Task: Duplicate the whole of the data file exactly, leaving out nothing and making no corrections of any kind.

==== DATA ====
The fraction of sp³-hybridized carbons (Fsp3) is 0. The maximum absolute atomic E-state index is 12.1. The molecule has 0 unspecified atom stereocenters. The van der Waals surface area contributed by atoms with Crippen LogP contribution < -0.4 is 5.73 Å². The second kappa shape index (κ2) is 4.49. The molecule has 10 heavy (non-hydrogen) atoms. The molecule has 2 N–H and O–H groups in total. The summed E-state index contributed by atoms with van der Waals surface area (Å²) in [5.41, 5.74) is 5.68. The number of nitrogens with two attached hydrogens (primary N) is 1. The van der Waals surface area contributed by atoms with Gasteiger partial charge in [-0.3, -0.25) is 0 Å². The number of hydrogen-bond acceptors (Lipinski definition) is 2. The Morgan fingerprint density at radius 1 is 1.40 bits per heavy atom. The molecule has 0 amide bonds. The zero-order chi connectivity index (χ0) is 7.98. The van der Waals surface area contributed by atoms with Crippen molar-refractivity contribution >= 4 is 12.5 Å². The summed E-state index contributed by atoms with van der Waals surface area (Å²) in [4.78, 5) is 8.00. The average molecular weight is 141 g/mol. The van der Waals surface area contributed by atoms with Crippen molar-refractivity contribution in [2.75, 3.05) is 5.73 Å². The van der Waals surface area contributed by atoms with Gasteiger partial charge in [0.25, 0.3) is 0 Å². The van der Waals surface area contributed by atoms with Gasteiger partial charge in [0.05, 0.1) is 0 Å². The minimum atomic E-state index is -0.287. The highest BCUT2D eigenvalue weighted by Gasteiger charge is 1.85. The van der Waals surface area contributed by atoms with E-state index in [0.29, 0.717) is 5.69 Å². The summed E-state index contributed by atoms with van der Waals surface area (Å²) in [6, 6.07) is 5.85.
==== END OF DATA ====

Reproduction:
The fraction of sp³-hybridized carbons (Fsp3) is 0. The maximum absolute atomic E-state index is 12.1. The molecule has 0 unspecified atom stereocenters. The van der Waals surface area contributed by atoms with Crippen LogP contribution < -0.4 is 5.73 Å². The second kappa shape index (κ2) is 4.49. The molecule has 10 heavy (non-hydrogen) atoms. The molecule has 2 N–H and O–H groups in total. The summed E-state index contributed by atoms with van der Waals surface area (Å²) in [5.41, 5.74) is 5.68. The number of nitrogens with two attached hydrogens (primary N) is 1. The van der Waals surface area contributed by atoms with Gasteiger partial charge in [-0.3, -0.25) is 0 Å². The number of hydrogen-bond acceptors (Lipinski definition) is 2. The Morgan fingerprint density at radius 1 is 1.40 bits per heavy atom. The molecule has 0 amide bonds. The zero-order chi connectivity index (χ0) is 7.98. The van der Waals surface area contributed by atoms with Crippen molar-refractivity contribution >= 4 is 12.5 Å². The summed E-state index contributed by atoms with van der Waals surface area (Å²) in [4.78, 5) is 8.00. The average molecular weight is 141 g/mol. The van der Waals surface area contributed by atoms with Crippen molar-refractivity contribution in [2.75, 3.05) is 5.73 Å². The van der Waals surface area contributed by atoms with Gasteiger partial charge in [0.25, 0.3) is 0 Å². The van der Waals surface area contributed by atoms with Gasteiger partial charge in [0.05, 0.1) is 0 Å². The minimum atomic E-state index is -0.287. The highest BCUT2D eigenvalue weighted by Gasteiger charge is 1.85. The van der Waals surface area contributed by atoms with E-state index in [0.29, 0.717) is 5.69 Å². The summed E-state index contributed by atoms with van der Waals surface area (Å²) in [6, 6.07) is 5.85.